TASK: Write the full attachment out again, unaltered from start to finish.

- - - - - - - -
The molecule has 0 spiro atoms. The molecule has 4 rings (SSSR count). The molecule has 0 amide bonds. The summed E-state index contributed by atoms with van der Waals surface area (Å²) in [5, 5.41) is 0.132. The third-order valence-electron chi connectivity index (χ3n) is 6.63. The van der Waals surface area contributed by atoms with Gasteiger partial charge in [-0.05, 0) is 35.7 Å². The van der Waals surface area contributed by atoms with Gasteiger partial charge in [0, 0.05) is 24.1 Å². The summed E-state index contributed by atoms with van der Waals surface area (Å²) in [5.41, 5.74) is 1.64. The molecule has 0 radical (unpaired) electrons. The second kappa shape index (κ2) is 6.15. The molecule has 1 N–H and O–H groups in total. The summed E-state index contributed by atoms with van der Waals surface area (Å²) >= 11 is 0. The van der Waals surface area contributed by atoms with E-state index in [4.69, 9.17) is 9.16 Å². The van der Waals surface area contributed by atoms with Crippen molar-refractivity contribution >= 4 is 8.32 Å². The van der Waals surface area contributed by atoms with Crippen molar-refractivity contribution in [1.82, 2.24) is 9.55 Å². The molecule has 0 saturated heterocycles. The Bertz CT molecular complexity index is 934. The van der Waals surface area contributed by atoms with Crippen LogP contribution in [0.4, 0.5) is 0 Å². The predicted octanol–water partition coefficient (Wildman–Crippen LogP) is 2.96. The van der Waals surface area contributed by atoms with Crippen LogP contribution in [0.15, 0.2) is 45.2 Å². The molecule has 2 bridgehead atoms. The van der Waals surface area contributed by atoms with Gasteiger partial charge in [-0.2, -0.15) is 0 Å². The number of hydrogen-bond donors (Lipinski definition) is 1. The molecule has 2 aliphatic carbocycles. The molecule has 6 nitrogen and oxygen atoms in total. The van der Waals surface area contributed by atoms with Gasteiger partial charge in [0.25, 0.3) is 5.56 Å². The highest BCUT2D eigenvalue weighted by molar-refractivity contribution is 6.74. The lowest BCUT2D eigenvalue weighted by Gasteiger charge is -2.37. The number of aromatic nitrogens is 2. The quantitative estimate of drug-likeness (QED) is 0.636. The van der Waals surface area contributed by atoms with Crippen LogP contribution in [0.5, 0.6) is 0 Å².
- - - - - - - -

The molecule has 0 spiro atoms. The molecule has 4 rings (SSSR count). The molecule has 0 amide bonds. The summed E-state index contributed by atoms with van der Waals surface area (Å²) in [5, 5.41) is 0.132. The third-order valence-electron chi connectivity index (χ3n) is 6.63. The van der Waals surface area contributed by atoms with Gasteiger partial charge in [-0.05, 0) is 35.7 Å². The van der Waals surface area contributed by atoms with Gasteiger partial charge in [0, 0.05) is 24.1 Å². The summed E-state index contributed by atoms with van der Waals surface area (Å²) in [5.41, 5.74) is 1.64. The molecule has 0 radical (unpaired) electrons. The second kappa shape index (κ2) is 6.15. The molecule has 1 N–H and O–H groups in total. The summed E-state index contributed by atoms with van der Waals surface area (Å²) >= 11 is 0. The van der Waals surface area contributed by atoms with E-state index in [4.69, 9.17) is 9.16 Å². The van der Waals surface area contributed by atoms with Crippen molar-refractivity contribution >= 4 is 8.32 Å². The van der Waals surface area contributed by atoms with Crippen molar-refractivity contribution in [1.82, 2.24) is 9.55 Å². The molecule has 0 saturated heterocycles. The Bertz CT molecular complexity index is 934. The van der Waals surface area contributed by atoms with Crippen LogP contribution in [0.4, 0.5) is 0 Å². The predicted octanol–water partition coefficient (Wildman–Crippen LogP) is 2.96. The van der Waals surface area contributed by atoms with Crippen LogP contribution in [0.15, 0.2) is 45.2 Å². The molecule has 2 bridgehead atoms. The van der Waals surface area contributed by atoms with Gasteiger partial charge in [-0.2, -0.15) is 0 Å². The number of hydrogen-bond donors (Lipinski definition) is 1. The molecule has 2 aliphatic carbocycles. The molecule has 6 nitrogen and oxygen atoms in total. The van der Waals surface area contributed by atoms with Gasteiger partial charge in [0.25, 0.3) is 5.56 Å². The highest BCUT2D eigenvalue weighted by molar-refractivity contribution is 6.74. The lowest BCUT2D eigenvalue weighted by Gasteiger charge is -2.37. The number of aromatic nitrogens is 2. The quantitative estimate of drug-likeness (QED) is 0.636. The van der Waals surface area contributed by atoms with Crippen LogP contribution in [0.5, 0.6) is 0 Å².